Shorter papers may be great for the board, but what joy is there to be found beyond this? This was the topic for discussion at our recent event “The Unexpected Joy of Shorter Papers”.We were joined by panellists Royston Hoggarth – Chair at Innovation Group and Cirrus, Anna Humphreys – Manager of Specialist Delivery at Board Intelligence, Paul Lester – Non-Executive Chairman at Essentra and McCarthy Stone, Laura Stewart – Business Development Manager at Board Intelligence, and Rachel Turk – Group Head of Strategy at Beazley, and board member of the Lloyd’s Market Association.
Why are shorter papers important?
Often, bloated and overly long papers can be indicative of other issues that may not be immediately obvious. Not only are they a chore to read, but they are also the canary in the coalmine, the early warning that an organisation may not be clear and decisive on the issues that matter. As Anna pointed out, they hamstring your agility to manoeuvre and adapt rapidly; in a world of intense supply chain issues, rampant inflation, and a looming recession, shorter papers allow leadership to see the wood for the trees to navigate through a crisis.
"I asked, ‘Before we start, could everybody put their hands up who has read every word of this report?’ Nobody did; I think the chair had half a hand up, but not a full one."– Paul Lester
As the conversation in the boardroom is set up by the papers, bloated papers that don’t hit the mark will produce bloated meetings that don’t hit the mark. Shorter papers, on the other hand, help to bring to the fore the most crucial issues that an organisation is facing, and are invaluable in ensuring the debate is focused on the most knotty issues requiring the board’s input. In their absence boards can drown in data or, perhaps, decide simply not to set sail at all.
How do you produce shorter papers?
Crucially, report authors often have no frame of reference as to whether their paper is hitting the mark. This was emphasised by Rachel, who suggested that it can be helpful to show the art of the possible by sharing best practice papers with report authors, giving them a target to aim towards and ensuring they know what good looks like. This was reinforced by Anna, who highlighted the importance of asking the right questions to produce a high-impact paper.
"Great briefing drives much shorter and much higher quality papers. The briefing is all about asking the right questions." – Anna Humphreys
Producing shorter papers begins long before the writing stage. It starts with the questions that each paper needs to address and the purpose that it serves. As Royston said, each paper in a board pack needs to have a clear purpose. Specific questions provide the author with a crystal-clear brief that focuses their thinking on the most important issues, allowing them to take ownership of the question and be upfront. It also ensures that the data used to answer these questions will be wholly relevant; anything non-essential can be included in an appendix to the pack.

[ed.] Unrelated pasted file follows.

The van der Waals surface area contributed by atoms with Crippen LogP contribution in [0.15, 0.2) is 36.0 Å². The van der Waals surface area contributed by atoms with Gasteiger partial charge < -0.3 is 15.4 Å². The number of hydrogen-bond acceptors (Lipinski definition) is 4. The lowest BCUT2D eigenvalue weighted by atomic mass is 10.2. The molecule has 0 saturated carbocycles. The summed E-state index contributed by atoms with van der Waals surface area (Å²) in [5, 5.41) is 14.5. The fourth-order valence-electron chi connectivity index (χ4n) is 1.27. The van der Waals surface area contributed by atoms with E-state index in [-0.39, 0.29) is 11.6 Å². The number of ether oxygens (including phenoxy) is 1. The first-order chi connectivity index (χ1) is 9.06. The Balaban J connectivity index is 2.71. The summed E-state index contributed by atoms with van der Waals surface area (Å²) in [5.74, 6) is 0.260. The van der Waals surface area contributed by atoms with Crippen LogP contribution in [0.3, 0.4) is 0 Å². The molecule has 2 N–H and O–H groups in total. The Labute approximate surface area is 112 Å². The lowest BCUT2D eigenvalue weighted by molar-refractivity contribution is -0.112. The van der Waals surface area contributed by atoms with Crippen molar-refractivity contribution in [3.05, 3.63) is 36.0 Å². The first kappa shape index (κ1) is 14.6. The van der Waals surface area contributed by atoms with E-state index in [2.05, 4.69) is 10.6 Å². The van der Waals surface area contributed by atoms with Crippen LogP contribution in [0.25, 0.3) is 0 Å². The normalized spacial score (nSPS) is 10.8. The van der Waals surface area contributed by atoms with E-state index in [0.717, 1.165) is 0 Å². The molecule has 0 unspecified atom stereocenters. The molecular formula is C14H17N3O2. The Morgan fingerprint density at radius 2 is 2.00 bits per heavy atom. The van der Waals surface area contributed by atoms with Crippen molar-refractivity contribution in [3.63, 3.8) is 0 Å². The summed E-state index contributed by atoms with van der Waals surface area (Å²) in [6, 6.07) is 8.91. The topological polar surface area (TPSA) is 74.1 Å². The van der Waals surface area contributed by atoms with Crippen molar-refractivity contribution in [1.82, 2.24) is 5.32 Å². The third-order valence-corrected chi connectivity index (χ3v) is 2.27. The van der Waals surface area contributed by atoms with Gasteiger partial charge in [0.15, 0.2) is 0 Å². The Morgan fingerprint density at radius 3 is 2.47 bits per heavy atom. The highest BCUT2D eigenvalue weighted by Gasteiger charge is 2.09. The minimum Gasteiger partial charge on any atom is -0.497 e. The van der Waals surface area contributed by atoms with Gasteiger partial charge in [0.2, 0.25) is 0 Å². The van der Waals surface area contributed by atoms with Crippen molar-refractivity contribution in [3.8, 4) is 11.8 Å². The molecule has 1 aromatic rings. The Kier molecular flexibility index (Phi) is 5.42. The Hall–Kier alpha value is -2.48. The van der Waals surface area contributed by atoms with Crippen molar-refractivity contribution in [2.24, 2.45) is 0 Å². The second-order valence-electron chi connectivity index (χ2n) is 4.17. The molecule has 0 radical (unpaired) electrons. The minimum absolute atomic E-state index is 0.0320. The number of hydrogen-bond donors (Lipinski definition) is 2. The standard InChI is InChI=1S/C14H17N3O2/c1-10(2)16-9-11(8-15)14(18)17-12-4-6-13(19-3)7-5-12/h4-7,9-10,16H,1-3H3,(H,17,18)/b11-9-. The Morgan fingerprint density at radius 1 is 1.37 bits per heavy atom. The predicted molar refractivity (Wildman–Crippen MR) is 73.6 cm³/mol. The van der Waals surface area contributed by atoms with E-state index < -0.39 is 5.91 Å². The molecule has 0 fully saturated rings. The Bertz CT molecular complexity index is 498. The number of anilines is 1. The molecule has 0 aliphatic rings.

"Strategically, you’re trying to get the company from A to B…Anything that’s not directly linked to that, I don’t want to see it in my board paper." – Royston Hoggarth
Rachel also emphasised that papers should not be sugar-coating every message, as this ensures only that the paper won’t be believed. Here, writing in the first person can make a world of difference as it transforms a previously faceless paper into one that is much more personable and easier to read. This helps to provide the clarity that the board members need to understand what they are being asked to do, and arms them with the information they need to do it.
"I am yet to meet an organisation that says they don’t have enough data; it tends to be too much." – Laura Stewart
A lot of organisations have found templates to help ensure consistently concise papers that hit the mark. However, to be effective report authors need training and author workshops to embed best practice and transform their thinking, thereby ensuring that old habits die fairly easily.
What impact can they have on an organisation?
Often, as Laura emphasised, quality writing implies quality thinking, and this is especially true in the case of shorter papers. Paul echoed this, noting that it is easier to simply throw everything you know into a paper than to invest the time needed to grapple with the crux of the questions the paper is answering. These papers often lack structure and can obscure what is needed from the board. By investing the time needed to produce a concise paper that hits the mark, report authors can crystalise their thinking, thereby enabling them to better spot opportunities and risks, as well as to recognise the most crucial issues.
"If there’s a bit more thinking before you start writing; then the report writes itself because you’ve thought about what the content is." – Rachel Turk
The unexpected joy
By driving better thinking and communication, shorter papers can boost agility, drive better conversations, and ensure that the board has the right information to make the right decisions, faster. Of course, shorter papers also mean that the board can spend less time trawling through titanic packs. Now, armed with the right information, they are released to focus on what matters and grapple with the issues facing their organisation.
"We thought our papers had the right detail in them, and the right information. We’ve since done a large project with Board Intelligence to understand papers, and adopted their entire structure; the difference is night and day." – Rachel Turk
If you like the sound of producing shorter, sharper papers, download The ExCo’s Guide to Shorter Papers, and learn how to get started within your organisation.